When Joseph found out about the film’s prominently black cast and its superhero element, he knew it was the perfect opportunity for a heroic figure that black kids to look up to. The massive appeal of the movie will guarantee its accessibility to the public in general and black youth in particular. With the help of the fund raised through the GoFundMe campaign, Joseph was able to offer children from the Boys & Girls Club of America a chance to visit their nearest theater and see the film.
After all, people, regardless of their age, need someone to look up to. In fact, superheroes are used as metaphors of courage and power, which sometimes even form a foundation for helping people psychologically. By understanding the heroes’s journey and purpose, the patient can emulate their power and pain to improve their psychological well being.
The Future of Minority Representation
Comic books are not the only source materials for compelling movie characters. Nevertheless, it’s understandable movie makers frequently capitalize on comics because of brand recognition and already successful story.
Consequently, it’s up to comic book writers to keep pushing the envelope and create heroes who represent a larger number of the population. For now, there are some interesting characters out there who could up the representation game in movies.
No, she’s not a beauty pageant winner. She’s a badass heroine who can fly and create inter-dimensional portals. To top it off, she’s an out and proud Latina lesbian, which means making a movie about her would kill two birds with one stone.
Miss America has been part of the Young Avengers team, yet it’s hard to find an organic way for her to be introduced into the Marvel Cinematic Universe. However, potential new characters don’t have to be part of a big budget film’ they could benefit from a one-off mid-or-low-budget production, or in plain terms, a gamble. An actress such as Gina Rodriguez or Rosario Dawson could fit the part.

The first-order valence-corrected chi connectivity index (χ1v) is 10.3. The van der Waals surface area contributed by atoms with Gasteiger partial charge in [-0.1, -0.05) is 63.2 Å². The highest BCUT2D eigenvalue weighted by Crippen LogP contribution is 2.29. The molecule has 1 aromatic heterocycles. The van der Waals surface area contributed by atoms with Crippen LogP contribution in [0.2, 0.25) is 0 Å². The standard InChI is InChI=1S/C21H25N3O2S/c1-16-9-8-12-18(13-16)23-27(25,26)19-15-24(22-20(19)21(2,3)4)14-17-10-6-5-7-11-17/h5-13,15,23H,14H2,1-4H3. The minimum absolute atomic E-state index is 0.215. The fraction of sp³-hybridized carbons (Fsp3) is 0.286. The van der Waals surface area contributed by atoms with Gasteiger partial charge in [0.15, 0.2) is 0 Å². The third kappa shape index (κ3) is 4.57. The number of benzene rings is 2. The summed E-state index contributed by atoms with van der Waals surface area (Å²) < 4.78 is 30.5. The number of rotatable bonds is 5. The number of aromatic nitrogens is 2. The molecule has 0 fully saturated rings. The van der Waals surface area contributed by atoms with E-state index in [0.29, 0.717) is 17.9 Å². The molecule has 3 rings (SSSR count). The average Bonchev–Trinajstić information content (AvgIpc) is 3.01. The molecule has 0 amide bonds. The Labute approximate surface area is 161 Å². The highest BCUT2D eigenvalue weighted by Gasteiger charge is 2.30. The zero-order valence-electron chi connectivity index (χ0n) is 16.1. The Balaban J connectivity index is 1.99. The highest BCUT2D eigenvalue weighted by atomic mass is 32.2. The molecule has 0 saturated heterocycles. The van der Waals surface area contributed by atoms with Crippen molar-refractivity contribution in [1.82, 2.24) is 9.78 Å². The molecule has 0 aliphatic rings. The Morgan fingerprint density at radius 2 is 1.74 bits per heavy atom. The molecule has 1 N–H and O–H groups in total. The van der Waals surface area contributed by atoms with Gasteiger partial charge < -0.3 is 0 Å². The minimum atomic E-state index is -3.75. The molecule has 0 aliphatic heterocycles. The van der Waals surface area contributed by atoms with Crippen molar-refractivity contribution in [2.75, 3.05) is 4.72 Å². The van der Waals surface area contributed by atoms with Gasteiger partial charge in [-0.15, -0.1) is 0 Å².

Asian characters don’t come by often in comic books, yet 2016’s “Doctor Strange” missed an opportunity to give the Ancient One a more ethnically accurate actor. Wong does show up, but his role is minor as a mere comic relief. However, Marvel does have a hero who would be ideal for a film: Iron Fist.
Netflix suffered a lot of backlash because of the controversial casting of a non-Asian for the lead role in its “Iron Fist” series, yet not all hope is gone. A mid-budget movie reboot could be a perfect exercise in course correction.
Given that short-term reboots for Spider-Man have come out recently, an Iron Fist film version isn’t out of the question. Lewis Tan, who was in the running to play Iron Fist or the star of “Power Rangers” Ludi Lin could honor the character’s background.
Jackson Hyde has been featured in the “Young Justice” animated series, but diverse sexualities still aren’t something you see often in cartoons. Disney barely introduced their first gay kiss in 2017 thanks to “Star vs. the Forces of Evil.” Unfortunately, it was a blink-and-you’ll-miss-it situation.
Aqualad has enough charisma to have his own standalone feature. He’s not only black, but he’s also gay in the current incarnation of the comics. On top of that, he has an interesting family dynamic with his mother, who condemns her son for his “unnatural” behavior.
We’ve seen Spider-Man struggle in high school with romance and his secret identity, so imagine adding an abusive home to the mix and the conflict of homosexuality. Watching Aqualad overcome challenging obstacles would be an inspiration to those dealing with similar scenarios, especially if he kicks the villain’s butt in the process.
Interestingly enough, television shows have been doing a better job presenting viewers with a wide variety of characters, and that’s fantastic. Given that, movies are still more readily available worldwide than television shows, and with recent changes in diversity among their heroes, possibilities and potentials are endless.
There are plenty more characters and minorities waiting for their big moment. Muslim or even transgender heroes would be incredible and groundbreaking additions to big blockbuster or streaming movies. It’s up to studios, however, to keep up with the conventional movie formula and be left behind in social trends, or take the risks and deliver the much needed spark of brilliance.